This is a tale of two catchers. One was thought to be the shining light of the Detroit Tigers. The beacon of hope for a future of full of wins. The other was thought to be washed-up, a has-been, a man who had long ago seen better days.
But then something happened. The has-been became a hitter and the beacon of hope isn’t shining.
Both men are fully capable catchers. In 2015, McCann was recognized for being error-free. His overall WAR was 0.9. The young catcher played in 114 games batting at respectable .264 with an OPS of .683. He filled in brilliantly for the oft-injured Alex Avila and cemented his place as a man who could be a daily catcher.
On the flipside, the 31-year-old Saltalamacchia did not have his best season in 2015. He was shuffled between the Miami Marlins and Arizona Diamondbacks and he did not excel in either club. He played in a total of 79 games batting .225 with an OPS of .745. While he was with Miami, he only batted .069 in 33 plate appearances.
Fans were surprised when the Tigers signed Salty, especially since the team already had McCann and Bryan Holaday. But, the scouting experts in Detroit saw that Salty still had something worth Mr. Ilitch’s money. In his first nine years in the MLB, Salty has regularly filled the role of the backup catcher with the exception of his time in Boston between 2011 and 2014.
During the 2016 spring training, all eyes were on Bryan Holaday because he just couldn’t stop hitting. His performance created a question about whether or not the Tigers could carry three catchers. And, we all know what happened: the Tigers traded Holaday to the Texas Rangers where his hitting has slowed to a slash line of .231/.310/.385.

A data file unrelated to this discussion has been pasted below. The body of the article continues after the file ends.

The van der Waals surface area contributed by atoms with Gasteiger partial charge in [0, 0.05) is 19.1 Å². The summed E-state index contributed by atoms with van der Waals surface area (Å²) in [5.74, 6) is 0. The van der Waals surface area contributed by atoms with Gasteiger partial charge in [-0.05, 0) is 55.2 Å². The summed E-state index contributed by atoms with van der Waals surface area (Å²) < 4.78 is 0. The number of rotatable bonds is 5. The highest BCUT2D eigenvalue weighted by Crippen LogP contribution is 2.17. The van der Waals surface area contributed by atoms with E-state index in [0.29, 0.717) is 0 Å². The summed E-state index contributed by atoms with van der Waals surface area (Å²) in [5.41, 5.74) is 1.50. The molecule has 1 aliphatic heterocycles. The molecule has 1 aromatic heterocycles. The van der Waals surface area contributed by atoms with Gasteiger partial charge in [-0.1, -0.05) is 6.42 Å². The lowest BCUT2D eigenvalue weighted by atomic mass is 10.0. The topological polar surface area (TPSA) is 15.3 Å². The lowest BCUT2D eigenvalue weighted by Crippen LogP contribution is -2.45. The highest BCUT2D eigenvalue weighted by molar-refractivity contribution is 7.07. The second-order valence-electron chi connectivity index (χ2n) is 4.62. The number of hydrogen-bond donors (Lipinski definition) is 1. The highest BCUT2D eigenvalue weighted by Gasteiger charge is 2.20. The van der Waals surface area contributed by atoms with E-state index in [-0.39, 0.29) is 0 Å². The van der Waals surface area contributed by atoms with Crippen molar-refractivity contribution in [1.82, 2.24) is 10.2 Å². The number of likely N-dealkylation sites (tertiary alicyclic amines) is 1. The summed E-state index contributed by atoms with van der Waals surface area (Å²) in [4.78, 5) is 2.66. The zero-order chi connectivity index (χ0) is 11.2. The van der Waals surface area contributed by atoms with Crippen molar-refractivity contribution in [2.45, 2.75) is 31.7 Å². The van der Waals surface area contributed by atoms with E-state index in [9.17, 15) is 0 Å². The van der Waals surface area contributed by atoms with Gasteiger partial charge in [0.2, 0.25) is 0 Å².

Choosing Saltalamacchia over Holaday has been a good choice for the Tigers. He is currently batting .222 with an OPS of .863. He has 7 home runs and 19 RBIs. This is a major improvement from 2015, where he hit a total of 9 home runs and 24 RBIs in the whole season. Salty’s current WAR is 0.7 and he is currently error-free defensively. He has come through in some clutch situations, especially at the beginning of the season.
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Then, there is James McCann. The 25-year-old catcher looks like his is in prime physical condition, but his work at the plate is anything but prime. He is batting a pathetic .118 with an OPS of .299. Yes, he did spend some time on the DL, but with his work behind the dish defensively, his body seems to be healed. He just can’t put the bat on the ball. He is an easy out and his OPS shows that his patience at the plate is non-existent. His current WAR is -0.6.
The Tigers have played 40 games. Salty has played in 28 of them, McCann in 15. Bobby Wilson caught in the remaining games – but he has since been returned to the Rangers. Prior to McCann’s time on the DL, the Tigers were 2-1 with behind the dish. Since his return, the Tigers have gone 3-7 with him in the lineup as the starting catcher. In April, Salty was a part of an 8-7 record in the games he started. In May, he is currently 2-3 in the games he started. Of course, the catchers are not the only reason that the team has won or lost games, but McCann’s bat has certainly not helped the team win.
It seems that the Tigers should give more games to Salty. His plate appearance and defensive statistics have been better than the catcher that fans lovingly named “McCannon” in 2015. McCann has only 6 hits, scoring 1 run, in his 10 games in May, but 14 strikeouts. Salty has started in 5 games and had 6 hits, 3 runs, and 5 strikeouts. It is clear that Salty should get some more reps as the starting catcher, at least for now.